Probably none of us will ever make it to the list of the world’s top billionaires. In other words, all of us are simply dealing with the smaller, simpler things of everyday life. Jesus informs us in the Gospel this weekend that the one who can be trusted with little things can also be trusted with the great and so, win a rich inheritance in the kingdom. However, because of our weak human nature, let’s face it, it is all too easy to be irresponsible with and indifferent to the familiar, everyday tasks we face each day.
As you recall, in last Sunday’s gospel we met a prodigal son; this week we meet a prodigal steward or business manager. Both squandered property. Whether the steward’s wastefulness was because of negligence, incompetence, or malice, we are not told. Where he is efficient, however, is in the speedy formulation of a plan that will ensure his future now that he has been denounced by his employer. He thinks quickly and shrewdly.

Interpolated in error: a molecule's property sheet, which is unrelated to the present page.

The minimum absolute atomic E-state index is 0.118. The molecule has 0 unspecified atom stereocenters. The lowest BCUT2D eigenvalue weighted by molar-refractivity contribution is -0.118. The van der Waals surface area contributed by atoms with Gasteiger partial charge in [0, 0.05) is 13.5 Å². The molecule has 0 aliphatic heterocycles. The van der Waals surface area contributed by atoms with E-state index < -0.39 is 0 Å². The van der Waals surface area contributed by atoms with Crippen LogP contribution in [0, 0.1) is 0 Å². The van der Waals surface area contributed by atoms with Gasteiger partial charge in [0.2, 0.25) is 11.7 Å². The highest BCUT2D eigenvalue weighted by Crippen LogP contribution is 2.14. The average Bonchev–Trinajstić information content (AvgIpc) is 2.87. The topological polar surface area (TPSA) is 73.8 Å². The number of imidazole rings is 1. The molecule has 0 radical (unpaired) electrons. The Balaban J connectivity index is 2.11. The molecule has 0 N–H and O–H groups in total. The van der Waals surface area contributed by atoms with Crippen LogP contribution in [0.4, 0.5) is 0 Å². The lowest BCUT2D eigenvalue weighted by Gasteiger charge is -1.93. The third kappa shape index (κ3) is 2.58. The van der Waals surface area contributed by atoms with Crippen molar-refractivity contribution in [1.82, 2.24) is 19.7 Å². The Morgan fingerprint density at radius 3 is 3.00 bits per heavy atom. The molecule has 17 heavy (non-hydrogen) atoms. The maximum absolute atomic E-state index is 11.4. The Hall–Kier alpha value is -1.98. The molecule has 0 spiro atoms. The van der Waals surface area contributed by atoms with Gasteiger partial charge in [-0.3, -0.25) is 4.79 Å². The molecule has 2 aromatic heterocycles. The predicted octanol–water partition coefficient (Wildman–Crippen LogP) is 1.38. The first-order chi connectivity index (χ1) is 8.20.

The master (boss) in the parable wryly praises his manager, not for his business ethics, (certainly not ethical) but for his flair and intelligence in a time of crisis. The “children of this world,” those like the manager who are driven by material values and are knowledge-able about the way to save their own unethical skins, show themselves resourceful in social dealings.
The whole point of the parable is that the “children of light,” that is, we who call ourselves disciples of Jesus, enlightened by him and his gospel proclamation, should be even more alert and enterprising, more ready to risk everything because we rely on the mercy and honor of their Master.
“What will I do?” is a question for each of us as a disciple and trusty steward of the rich property of God’s household, not only of the material resources that are to be shared with those in need, but especially of the mysteries of God. To some degree, we are all like the manager, a mix of the despicable and the commendable. The mundane and every day ordinary of this life is rich in opportunities for storing up treasure in heaven. It is up to us to use God’s grace and our own unique inquisitiveness to attain this goal! Have a great week – Fr. Jim